Performer

Analog Arts is an ensemble and production company with a track record of highly eclectic projects. One of their specialties is the music of Karlheinz Stockhausen, and Analog’s U.S. premiere of the composer’s Klang cycle was hailed as a Top Ten Classical Music concert of 2016 by New York magazine. The New York Times called Analog Arts’ production of Klang at the Metropolitan Museum of Art the “perfect match of music and place” and “properly impressive celebration”.

Initially performing as the Analog Music Ensemble in 2001, the group’s first concert was organized by two trumpeters who sought to continue their creative collaboration, though separated by some 400 miles. That first performance in a one-room stone church deep in the Maryland countryside planted the seeds of an idea that would finally take root with the creation of Analog Arts three years later.

That year, Analog established ARTSaha!, a nationally recognized new music festival based in Omaha. Over the five years of its operation, ARTSaha! presented everything from retrospectives of Samuel Beckett, to a chamber reduction of Rameau’s Les Fêtes d’Hébé, as well as a performance of Ballet Mécanique with the film, a symphony of automobiles, and an Aeolian Kite-In.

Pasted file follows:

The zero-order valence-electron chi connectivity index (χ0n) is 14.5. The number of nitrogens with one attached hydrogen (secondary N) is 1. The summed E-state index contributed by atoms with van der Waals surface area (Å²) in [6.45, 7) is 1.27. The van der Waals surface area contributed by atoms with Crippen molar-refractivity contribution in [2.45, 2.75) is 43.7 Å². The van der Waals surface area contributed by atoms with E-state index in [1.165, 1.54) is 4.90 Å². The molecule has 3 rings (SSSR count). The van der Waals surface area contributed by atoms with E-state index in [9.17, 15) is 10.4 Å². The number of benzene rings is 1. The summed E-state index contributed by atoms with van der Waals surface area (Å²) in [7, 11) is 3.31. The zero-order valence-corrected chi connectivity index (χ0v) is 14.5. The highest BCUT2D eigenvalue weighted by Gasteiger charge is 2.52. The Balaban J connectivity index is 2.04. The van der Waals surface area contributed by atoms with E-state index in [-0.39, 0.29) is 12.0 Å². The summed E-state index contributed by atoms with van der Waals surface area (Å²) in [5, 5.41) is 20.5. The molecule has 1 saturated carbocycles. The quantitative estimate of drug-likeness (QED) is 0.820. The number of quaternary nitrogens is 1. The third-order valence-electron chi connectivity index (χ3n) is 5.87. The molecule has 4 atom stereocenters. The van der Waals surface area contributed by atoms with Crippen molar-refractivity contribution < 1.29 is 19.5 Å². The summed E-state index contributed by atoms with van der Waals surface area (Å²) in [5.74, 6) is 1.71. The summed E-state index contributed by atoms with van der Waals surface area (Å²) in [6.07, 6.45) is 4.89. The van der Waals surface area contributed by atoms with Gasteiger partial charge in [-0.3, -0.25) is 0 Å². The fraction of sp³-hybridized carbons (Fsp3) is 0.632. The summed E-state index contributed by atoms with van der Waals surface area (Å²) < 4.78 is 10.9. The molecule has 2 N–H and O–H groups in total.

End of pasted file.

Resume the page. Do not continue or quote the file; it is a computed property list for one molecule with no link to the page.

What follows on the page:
In 2007, Analog introduced the Iron Composer competition, which pits five composers against each other in an intensive day of writing, rehearsing, and performance. In addition to live events, Analog Arts has released recordings of composers ranging from Bach and Rachmaninoff to Hannah Lash and Andy Akiho, as well as its own members.

As a non-profit corporation, funding for Analog’s programs has come from the Mid-Atlantic Arts Foundation, the Aaron Copland Fund for Music, the Amphion Foundation, Meet the Composer, the Nebraska Arts Council, the Nebraska Humanities Council, as well as corporations like Microsoft and Fidelity Insurance. Analog’s institutional partners have included the Metropolitan Museum of Art, musikFabrik, WCLV FM 104.9, Baldwin-Wallace College, the University of Nebraska at Omaha, and the Bemis Center for the Arts.

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